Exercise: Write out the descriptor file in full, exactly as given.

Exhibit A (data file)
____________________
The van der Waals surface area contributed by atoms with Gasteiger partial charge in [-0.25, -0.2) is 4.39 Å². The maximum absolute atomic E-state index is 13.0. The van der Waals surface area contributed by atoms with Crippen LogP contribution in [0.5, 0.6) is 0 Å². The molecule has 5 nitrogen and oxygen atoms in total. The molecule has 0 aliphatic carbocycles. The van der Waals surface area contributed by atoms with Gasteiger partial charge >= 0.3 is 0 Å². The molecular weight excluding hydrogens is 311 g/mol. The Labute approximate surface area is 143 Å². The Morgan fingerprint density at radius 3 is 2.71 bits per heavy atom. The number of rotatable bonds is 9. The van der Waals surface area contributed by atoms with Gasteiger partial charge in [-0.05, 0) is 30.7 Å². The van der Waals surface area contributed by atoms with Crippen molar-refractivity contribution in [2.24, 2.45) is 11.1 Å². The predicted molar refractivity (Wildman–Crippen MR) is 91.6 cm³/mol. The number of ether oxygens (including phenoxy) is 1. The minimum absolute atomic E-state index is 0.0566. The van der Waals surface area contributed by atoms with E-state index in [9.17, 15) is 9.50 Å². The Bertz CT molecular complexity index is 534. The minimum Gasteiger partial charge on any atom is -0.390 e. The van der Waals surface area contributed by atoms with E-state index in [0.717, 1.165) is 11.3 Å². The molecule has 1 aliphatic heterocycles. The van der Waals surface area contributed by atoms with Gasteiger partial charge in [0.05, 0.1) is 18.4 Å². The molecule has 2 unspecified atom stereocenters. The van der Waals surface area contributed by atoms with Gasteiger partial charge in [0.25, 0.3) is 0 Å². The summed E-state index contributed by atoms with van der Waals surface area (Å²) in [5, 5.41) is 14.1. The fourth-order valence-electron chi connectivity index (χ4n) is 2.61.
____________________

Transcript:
The van der Waals surface area contributed by atoms with Gasteiger partial charge in [-0.25, -0.2) is 4.39 Å². The maximum absolute atomic E-state index is 13.0. The van der Waals surface area contributed by atoms with Crippen LogP contribution in [0.5, 0.6) is 0 Å². The molecule has 5 nitrogen and oxygen atoms in total. The molecule has 0 aliphatic carbocycles. The van der Waals surface area contributed by atoms with Gasteiger partial charge >= 0.3 is 0 Å². The molecular weight excluding hydrogens is 311 g/mol. The Labute approximate surface area is 143 Å². The Morgan fingerprint density at radius 3 is 2.71 bits per heavy atom. The number of rotatable bonds is 9. The van der Waals surface area contributed by atoms with Gasteiger partial charge in [-0.05, 0) is 30.7 Å². The van der Waals surface area contributed by atoms with Crippen molar-refractivity contribution in [2.24, 2.45) is 11.1 Å². The predicted molar refractivity (Wildman–Crippen MR) is 91.6 cm³/mol. The number of ether oxygens (including phenoxy) is 1. The minimum absolute atomic E-state index is 0.0566. The van der Waals surface area contributed by atoms with E-state index in [9.17, 15) is 9.50 Å². The Bertz CT molecular complexity index is 534. The minimum Gasteiger partial charge on any atom is -0.390 e. The van der Waals surface area contributed by atoms with E-state index in [0.717, 1.165) is 11.3 Å². The molecule has 1 aliphatic heterocycles. The van der Waals surface area contributed by atoms with Gasteiger partial charge in [0.05, 0.1) is 18.4 Å². The molecule has 2 unspecified atom stereocenters. The van der Waals surface area contributed by atoms with Gasteiger partial charge in [0.25, 0.3) is 0 Å². The summed E-state index contributed by atoms with van der Waals surface area (Å²) in [5, 5.41) is 14.1. The fourth-order valence-electron chi connectivity index (χ4n) is 2.61.